Popularized in films like Limitless, legal smart drugs called Nootropics are becoming more and more prevalent in board rooms and on Wall Street.Keep reading »
- 06 Mar 2014 at 5:26 PM
As their job prospects continue to brighten, business-school students are opting to unshackle themselves from employers who help cover school costs for those who return after graduation. In some cases, students have decided to leave employers while still at school, requiring them to repay $100,000 or more. Business schools don’t closely track students who break sponsorship arrangements, but interviews with students and administrators suggest that many M.B.A.s are no longer willing to settle for the sure thing…
One second-year Harvard Business School M.B.A. decided last fall to take a job with a private-equity firm, even though his tuition and living expenses had been covered by Boston Consulting Group Inc. in expectation that he would spend two years at the firm after graduation. “The choice of what you do after business school should be based on what you want to do long term, rather than short-term economics,” said the student. He took out a bank loan and repaid BCG $90,000—one year of sponsorship funding—within about two months of notifying the firm of his decision, and paid his second-year tuition with help from his new employer. (That money, too, is contingent on his tenure with the company.)…In the depths of the financial crisis, secure job offers were highly coveted. Now, students tend to view their sponsorships as “a put option with cheap financing attached,” the student said. In other words, they figure they have the option to go back, but not the obligation.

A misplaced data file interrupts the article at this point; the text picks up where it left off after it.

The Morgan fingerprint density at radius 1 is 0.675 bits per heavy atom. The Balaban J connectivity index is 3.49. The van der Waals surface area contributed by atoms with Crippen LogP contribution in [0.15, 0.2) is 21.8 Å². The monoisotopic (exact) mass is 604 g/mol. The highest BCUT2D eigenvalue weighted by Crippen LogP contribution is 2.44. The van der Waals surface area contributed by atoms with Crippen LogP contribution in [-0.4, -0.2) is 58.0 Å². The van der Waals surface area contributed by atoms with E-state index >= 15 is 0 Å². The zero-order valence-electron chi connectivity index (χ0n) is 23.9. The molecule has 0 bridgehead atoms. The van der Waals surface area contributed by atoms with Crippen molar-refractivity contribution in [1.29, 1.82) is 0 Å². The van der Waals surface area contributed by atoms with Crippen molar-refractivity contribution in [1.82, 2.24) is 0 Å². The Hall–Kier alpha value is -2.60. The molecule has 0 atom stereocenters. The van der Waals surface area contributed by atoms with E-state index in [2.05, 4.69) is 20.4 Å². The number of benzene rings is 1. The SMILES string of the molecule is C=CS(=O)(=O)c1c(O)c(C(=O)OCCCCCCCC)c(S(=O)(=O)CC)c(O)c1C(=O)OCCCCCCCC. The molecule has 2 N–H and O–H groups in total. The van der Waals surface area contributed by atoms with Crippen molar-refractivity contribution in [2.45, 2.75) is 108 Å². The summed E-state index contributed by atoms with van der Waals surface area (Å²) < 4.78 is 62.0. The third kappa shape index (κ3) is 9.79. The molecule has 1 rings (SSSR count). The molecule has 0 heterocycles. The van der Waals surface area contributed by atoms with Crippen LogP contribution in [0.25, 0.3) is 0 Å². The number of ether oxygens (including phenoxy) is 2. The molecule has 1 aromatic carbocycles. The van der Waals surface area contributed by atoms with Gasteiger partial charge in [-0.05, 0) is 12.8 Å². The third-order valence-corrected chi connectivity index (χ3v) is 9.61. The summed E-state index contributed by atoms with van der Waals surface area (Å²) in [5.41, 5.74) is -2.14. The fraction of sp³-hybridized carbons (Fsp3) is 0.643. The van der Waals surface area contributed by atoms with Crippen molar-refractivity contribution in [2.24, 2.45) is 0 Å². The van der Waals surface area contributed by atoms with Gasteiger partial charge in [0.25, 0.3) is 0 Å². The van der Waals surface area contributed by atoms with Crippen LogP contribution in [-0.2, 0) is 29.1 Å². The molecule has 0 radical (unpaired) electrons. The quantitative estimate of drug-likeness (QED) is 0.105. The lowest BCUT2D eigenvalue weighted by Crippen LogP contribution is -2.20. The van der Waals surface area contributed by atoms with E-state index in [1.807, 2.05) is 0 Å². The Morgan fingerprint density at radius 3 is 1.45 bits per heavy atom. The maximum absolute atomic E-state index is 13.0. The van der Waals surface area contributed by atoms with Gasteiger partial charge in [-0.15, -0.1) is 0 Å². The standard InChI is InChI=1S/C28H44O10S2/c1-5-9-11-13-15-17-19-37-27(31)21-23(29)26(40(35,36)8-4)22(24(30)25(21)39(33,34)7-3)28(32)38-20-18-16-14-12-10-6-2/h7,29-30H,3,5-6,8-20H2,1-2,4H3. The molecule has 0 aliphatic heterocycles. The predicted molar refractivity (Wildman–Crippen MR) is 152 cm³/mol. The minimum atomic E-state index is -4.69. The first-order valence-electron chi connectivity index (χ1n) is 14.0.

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It’s not just doctors and scientists that need STEM education. America’s shifting economy is demanding more trained workers in many different sectors. See how Travis Brooks got the hands-on education he needed to become a technician at the Chevron Pascagoula Refinery. Visit The Atlantic to learn more.
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